- Sectors like healthcare and banking are battered but not beaten by COVID-19 disruption, McKinsey analysis finds.
- Digital delivery features large in the post-pandemic futures of six sectors.
- The World Economic Forum’s ‘Pioneers of Change Summit’ will showcase solutions for a ‘Great Reset’ across industries and regions.
Even with the promise of a vaccine edging closer, economic recovery could be years away for some sectors.
Yet companies that reimagine their operations will perform best in the next normal, according to management consultancy, McKinsey & Company.
In its executive briefing on COVID-19, McKinsey takes a look at how things might develop in six sectors.
Have you read?
1. Auto industry – down, but not out
Pandemic disruption will wipe $100 billion off the auto industry’s profits, McKinsey predicts, with sales expected to drop by 20 to 30% in 2020. But automakers were already facing disruptions before COVID – including driverless cars, automated factories and ridesharing – and the industry can bounce back, it says.
Opportunities include the huge shift to online shopping and the rise of software-subscription services, which enable people to pay for programmes that unlock features like heated seating or full self-driving capabilities, McKinsey says.
Restaurant industry – innovation still on the menu
Indoor dining in restaurants may not return to pre-crisis levels for months – or possibly even years, McKinsey warns. For full-service restaurant operators, it means developing a new long-term economic model.
There are opportunities to optimize takeaway and drive-through operations and re-engineer menus and pricing. This might include finding the right balance of special offers and "high-margin items such as appetizers, sides, desserts and beverages,” McKinsey suggests.
Banking industry – digital decision-making pays off
For banks, the pandemic has changed everything. “Risk-management teams are running hard to catch up with cascades of credit risk, among other challenges,” McKinsey says. The company expects that automated underwriting will come into force for retail and small-business customers and that this will reduce losses.
Calculating the creditworthiness of a small business using software, rather than having staff make these decisions, could raise margins by 5-10%, McKinsey says.
4. Insurance industry – merger partners at a premium
Mergers and acquisitions (M&A) – particularly in the insurtech (insurance technology) space – will be a key strategy for traditional insurers, McKinsey says.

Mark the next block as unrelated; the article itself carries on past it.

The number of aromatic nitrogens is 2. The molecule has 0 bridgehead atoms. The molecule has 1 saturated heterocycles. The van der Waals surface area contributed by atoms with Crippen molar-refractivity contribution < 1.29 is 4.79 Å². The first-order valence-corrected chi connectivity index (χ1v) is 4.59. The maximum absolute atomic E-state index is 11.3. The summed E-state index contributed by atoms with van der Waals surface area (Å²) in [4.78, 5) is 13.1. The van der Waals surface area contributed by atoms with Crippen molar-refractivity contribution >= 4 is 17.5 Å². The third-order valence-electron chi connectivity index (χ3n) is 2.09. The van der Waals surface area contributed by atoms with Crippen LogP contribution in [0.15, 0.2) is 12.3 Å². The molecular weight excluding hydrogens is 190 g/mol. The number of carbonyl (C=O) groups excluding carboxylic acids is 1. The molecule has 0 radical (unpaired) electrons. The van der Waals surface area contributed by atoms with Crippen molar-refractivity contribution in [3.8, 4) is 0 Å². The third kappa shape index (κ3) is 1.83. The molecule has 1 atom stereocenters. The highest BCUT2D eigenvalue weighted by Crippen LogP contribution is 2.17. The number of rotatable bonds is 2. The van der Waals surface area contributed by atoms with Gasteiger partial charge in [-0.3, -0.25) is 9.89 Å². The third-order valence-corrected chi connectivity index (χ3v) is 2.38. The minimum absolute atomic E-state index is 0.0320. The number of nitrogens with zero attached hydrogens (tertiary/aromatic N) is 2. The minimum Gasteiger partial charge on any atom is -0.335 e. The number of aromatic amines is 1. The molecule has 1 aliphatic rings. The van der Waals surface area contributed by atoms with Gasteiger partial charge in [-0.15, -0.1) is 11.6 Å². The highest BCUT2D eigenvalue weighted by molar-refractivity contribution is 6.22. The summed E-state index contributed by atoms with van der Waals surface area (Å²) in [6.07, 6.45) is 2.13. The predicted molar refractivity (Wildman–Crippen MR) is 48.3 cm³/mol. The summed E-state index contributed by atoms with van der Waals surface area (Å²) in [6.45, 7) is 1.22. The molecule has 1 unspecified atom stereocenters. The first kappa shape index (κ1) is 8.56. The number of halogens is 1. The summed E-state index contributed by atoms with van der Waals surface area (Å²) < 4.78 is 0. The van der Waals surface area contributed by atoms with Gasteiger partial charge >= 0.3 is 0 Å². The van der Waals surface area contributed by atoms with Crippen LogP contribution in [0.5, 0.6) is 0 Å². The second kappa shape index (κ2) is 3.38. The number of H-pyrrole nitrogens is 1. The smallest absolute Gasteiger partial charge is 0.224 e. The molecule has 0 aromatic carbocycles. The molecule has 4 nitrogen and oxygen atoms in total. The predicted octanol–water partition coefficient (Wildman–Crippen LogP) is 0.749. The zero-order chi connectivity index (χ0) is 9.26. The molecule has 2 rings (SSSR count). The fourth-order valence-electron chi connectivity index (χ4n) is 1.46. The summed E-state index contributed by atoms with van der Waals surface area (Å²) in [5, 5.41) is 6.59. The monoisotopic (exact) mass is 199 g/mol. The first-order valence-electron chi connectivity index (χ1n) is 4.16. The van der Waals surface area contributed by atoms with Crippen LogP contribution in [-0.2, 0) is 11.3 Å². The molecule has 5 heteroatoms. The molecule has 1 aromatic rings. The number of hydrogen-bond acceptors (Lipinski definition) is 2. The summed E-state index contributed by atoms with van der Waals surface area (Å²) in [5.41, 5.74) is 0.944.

Insurtechs and fintechs (financial technology companies) have been among the most responsive to customers during the COVID-19 crisis and were the first to launch products focused on the pandemic.
“For example, one Chinese insurtech released an array of such products that covered nearly 15 million people after only a few months on the market,” McKinsey notes.
5. Healthcare industry – delivering at a distance
COVID-19 has hugely accelerated the growth of digital healthcare. In 2019, 11% of US customers used telehealth. Now, 46% are using it to replace cancelled healthcare visits, McKinsey notes.
India’s Apollo Hospitals, which comprises more than 7,000 physicians and 30,000 other healthcare professionals, launched a digital health app, Apollo 24/7, in early 2020. Within six months, the app had enrolled four million people, with around 30,000 downloads a day.
Public-private partnerships are also working well and have the potential to “influence the future of healthcare,” McKinsey says.
6. Education – learning to adapt
In education, the pandemic has amplified existing challenges around inclusion, inequalities and drop-out rates. For example, lower-income students are 55% more likely to delay graduation due to the COVID-19 crisis than their higher-income peers, McKinsey warns.
With remote and online learning here to stay, institutions have a “once-in-a-generation chance” to reconfigure their use of physical and virtual space.
“They may be able to reduce the number of large lecture halls, for example, and convert them into flexible working pods or performance spaces,” McKinsey suggests. “Or they could reimagine the academic calendar, offering instruction into the summer months.”
The World Economic Forum’s inaugural Pioneers of Change Summit on 16-20 November will convene innovative leaders and entrepreneurs from around the world to showcase their solutions, build meaningful connections and inspire change across the Forum’s diverse multi-stakeholder communities.
The digital event is an opportunity to share and develop mechanisms for driving a Great Reset across industries and regions.
What is the World Economic Forum doing to manage emerging risks from COVID-19?
The first global pandemic in more than 100 years, COVID-19 has spread throughout the world at an unprecedented speed. At the time of writing, 4.5 million cases have been confirmed and more than 300,000 people have died due to the virus.
As countries seek to recover, some of the more long-term economic, business, environmental, societal and technological challenges and opportunities are just beginning to become visible.
To help all stakeholders – communities, governments, businesses and individuals understand the emerging risks and follow-on effects generated by the impact of the coronavirus pandemic, the World Economic Forum, in collaboration with Marsh and McLennan and Zurich Insurance Group, has launched its COVID-19 Risks Outlook: A Preliminary Mapping and its Implications - a companion for decision-makers, building on the Forum’s annual Global Risks Report.
Companies are invited to join the Forum’s work to help manage the identified emerging risks of COVID-19 across industries to shape a better future. Read the full COVID-19 Risks Outlook: A Preliminary Mapping and its Implications report here, and our impact story with further information.